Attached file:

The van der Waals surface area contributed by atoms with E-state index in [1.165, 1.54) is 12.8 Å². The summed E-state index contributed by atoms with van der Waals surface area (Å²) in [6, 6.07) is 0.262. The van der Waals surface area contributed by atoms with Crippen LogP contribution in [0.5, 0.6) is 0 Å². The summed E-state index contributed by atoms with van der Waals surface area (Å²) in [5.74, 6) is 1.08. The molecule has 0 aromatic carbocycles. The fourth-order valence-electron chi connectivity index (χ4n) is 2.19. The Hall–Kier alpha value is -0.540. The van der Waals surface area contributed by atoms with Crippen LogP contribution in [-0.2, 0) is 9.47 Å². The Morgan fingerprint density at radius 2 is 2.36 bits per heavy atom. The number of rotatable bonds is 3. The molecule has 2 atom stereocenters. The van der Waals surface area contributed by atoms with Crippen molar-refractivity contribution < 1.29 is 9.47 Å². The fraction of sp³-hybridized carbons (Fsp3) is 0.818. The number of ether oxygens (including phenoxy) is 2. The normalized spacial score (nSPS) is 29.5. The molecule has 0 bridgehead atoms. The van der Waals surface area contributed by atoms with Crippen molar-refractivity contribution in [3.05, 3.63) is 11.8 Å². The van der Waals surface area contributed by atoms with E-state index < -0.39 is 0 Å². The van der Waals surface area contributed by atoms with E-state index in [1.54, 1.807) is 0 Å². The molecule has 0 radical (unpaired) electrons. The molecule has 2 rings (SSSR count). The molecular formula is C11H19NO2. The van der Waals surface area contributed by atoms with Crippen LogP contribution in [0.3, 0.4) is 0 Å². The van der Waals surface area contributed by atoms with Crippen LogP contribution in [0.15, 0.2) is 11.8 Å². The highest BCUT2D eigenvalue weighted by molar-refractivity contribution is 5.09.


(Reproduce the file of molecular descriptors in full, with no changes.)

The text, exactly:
The van der Waals surface area contributed by atoms with E-state index in [1.165, 1.54) is 12.8 Å². The summed E-state index contributed by atoms with van der Waals surface area (Å²) in [6, 6.07) is 0.262. The van der Waals surface area contributed by atoms with Crippen LogP contribution in [0.5, 0.6) is 0 Å². The summed E-state index contributed by atoms with van der Waals surface area (Å²) in [5.74, 6) is 1.08. The molecule has 0 aromatic carbocycles. The fourth-order valence-electron chi connectivity index (χ4n) is 2.19. The Hall–Kier alpha value is -0.540. The van der Waals surface area contributed by atoms with Crippen LogP contribution in [-0.2, 0) is 9.47 Å². The Morgan fingerprint density at radius 2 is 2.36 bits per heavy atom. The number of rotatable bonds is 3. The molecule has 2 atom stereocenters. The van der Waals surface area contributed by atoms with Crippen molar-refractivity contribution < 1.29 is 9.47 Å². The fraction of sp³-hybridized carbons (Fsp3) is 0.818. The number of ether oxygens (including phenoxy) is 2. The normalized spacial score (nSPS) is 29.5. The molecule has 0 bridgehead atoms. The van der Waals surface area contributed by atoms with Crippen molar-refractivity contribution in [3.05, 3.63) is 11.8 Å². The van der Waals surface area contributed by atoms with E-state index < -0.39 is 0 Å². The van der Waals surface area contributed by atoms with E-state index in [1.54, 1.807) is 0 Å². The molecule has 0 radical (unpaired) electrons. The molecule has 2 rings (SSSR count). The molecular formula is C11H19NO2. The van der Waals surface area contributed by atoms with Crippen LogP contribution in [0.3, 0.4) is 0 Å². The van der Waals surface area contributed by atoms with Crippen LogP contribution in [0.15, 0.2) is 11.8 Å². The highest BCUT2D eigenvalue weighted by molar-refractivity contribution is 5.09.